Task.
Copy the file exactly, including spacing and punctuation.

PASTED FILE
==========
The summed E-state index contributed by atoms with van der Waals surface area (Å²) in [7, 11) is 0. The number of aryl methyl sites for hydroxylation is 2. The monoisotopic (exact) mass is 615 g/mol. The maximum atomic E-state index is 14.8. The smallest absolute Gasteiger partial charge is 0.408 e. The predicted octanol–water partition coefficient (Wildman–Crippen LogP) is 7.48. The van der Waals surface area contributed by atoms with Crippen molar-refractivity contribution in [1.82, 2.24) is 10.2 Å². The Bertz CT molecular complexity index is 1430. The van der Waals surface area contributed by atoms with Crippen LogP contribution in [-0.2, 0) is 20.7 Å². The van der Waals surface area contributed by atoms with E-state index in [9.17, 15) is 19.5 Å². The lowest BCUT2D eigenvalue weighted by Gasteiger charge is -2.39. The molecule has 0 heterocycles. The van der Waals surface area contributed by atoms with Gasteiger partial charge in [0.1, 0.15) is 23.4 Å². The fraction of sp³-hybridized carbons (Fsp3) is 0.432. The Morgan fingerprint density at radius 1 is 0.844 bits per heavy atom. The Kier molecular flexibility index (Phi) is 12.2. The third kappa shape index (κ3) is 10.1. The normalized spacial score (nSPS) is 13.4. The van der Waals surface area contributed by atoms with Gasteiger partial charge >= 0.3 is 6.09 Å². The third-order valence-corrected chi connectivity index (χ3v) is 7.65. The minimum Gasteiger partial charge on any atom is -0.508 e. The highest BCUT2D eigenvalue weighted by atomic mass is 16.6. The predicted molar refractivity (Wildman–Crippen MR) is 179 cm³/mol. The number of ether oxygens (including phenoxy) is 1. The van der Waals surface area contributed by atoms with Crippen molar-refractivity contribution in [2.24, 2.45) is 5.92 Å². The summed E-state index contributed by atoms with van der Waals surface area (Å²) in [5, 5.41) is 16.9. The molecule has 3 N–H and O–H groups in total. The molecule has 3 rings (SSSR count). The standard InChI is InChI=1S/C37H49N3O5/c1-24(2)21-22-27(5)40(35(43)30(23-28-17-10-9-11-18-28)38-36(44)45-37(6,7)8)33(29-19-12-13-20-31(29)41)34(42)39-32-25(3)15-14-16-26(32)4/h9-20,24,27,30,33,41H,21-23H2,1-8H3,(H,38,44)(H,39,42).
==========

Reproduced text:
The summed E-state index contributed by atoms with van der Waals surface area (Å²) in [7, 11) is 0. The number of aryl methyl sites for hydroxylation is 2. The monoisotopic (exact) mass is 615 g/mol. The maximum atomic E-state index is 14.8. The smallest absolute Gasteiger partial charge is 0.408 e. The predicted octanol–water partition coefficient (Wildman–Crippen LogP) is 7.48. The van der Waals surface area contributed by atoms with Crippen molar-refractivity contribution in [1.82, 2.24) is 10.2 Å². The Bertz CT molecular complexity index is 1430. The van der Waals surface area contributed by atoms with Crippen LogP contribution in [-0.2, 0) is 20.7 Å². The van der Waals surface area contributed by atoms with E-state index in [9.17, 15) is 19.5 Å². The lowest BCUT2D eigenvalue weighted by Gasteiger charge is -2.39. The molecule has 0 heterocycles. The van der Waals surface area contributed by atoms with Gasteiger partial charge in [0.1, 0.15) is 23.4 Å². The fraction of sp³-hybridized carbons (Fsp3) is 0.432. The Morgan fingerprint density at radius 1 is 0.844 bits per heavy atom. The Kier molecular flexibility index (Phi) is 12.2. The third kappa shape index (κ3) is 10.1. The normalized spacial score (nSPS) is 13.4. The van der Waals surface area contributed by atoms with Gasteiger partial charge >= 0.3 is 6.09 Å². The third-order valence-corrected chi connectivity index (χ3v) is 7.65. The minimum Gasteiger partial charge on any atom is -0.508 e. The highest BCUT2D eigenvalue weighted by atomic mass is 16.6. The predicted molar refractivity (Wildman–Crippen MR) is 179 cm³/mol. The number of ether oxygens (including phenoxy) is 1. The van der Waals surface area contributed by atoms with Crippen molar-refractivity contribution in [2.24, 2.45) is 5.92 Å². The summed E-state index contributed by atoms with van der Waals surface area (Å²) in [5, 5.41) is 16.9. The molecule has 3 N–H and O–H groups in total. The molecule has 3 rings (SSSR count). The standard InChI is InChI=1S/C37H49N3O5/c1-24(2)21-22-27(5)40(35(43)30(23-28-17-10-9-11-18-28)38-36(44)45-37(6,7)8)33(29-19-12-13-20-31(29)41)34(42)39-32-25(3)15-14-16-26(32)4/h9-20,24,27,30,33,41H,21-23H2,1-8H3,(H,38,44)(H,39,42).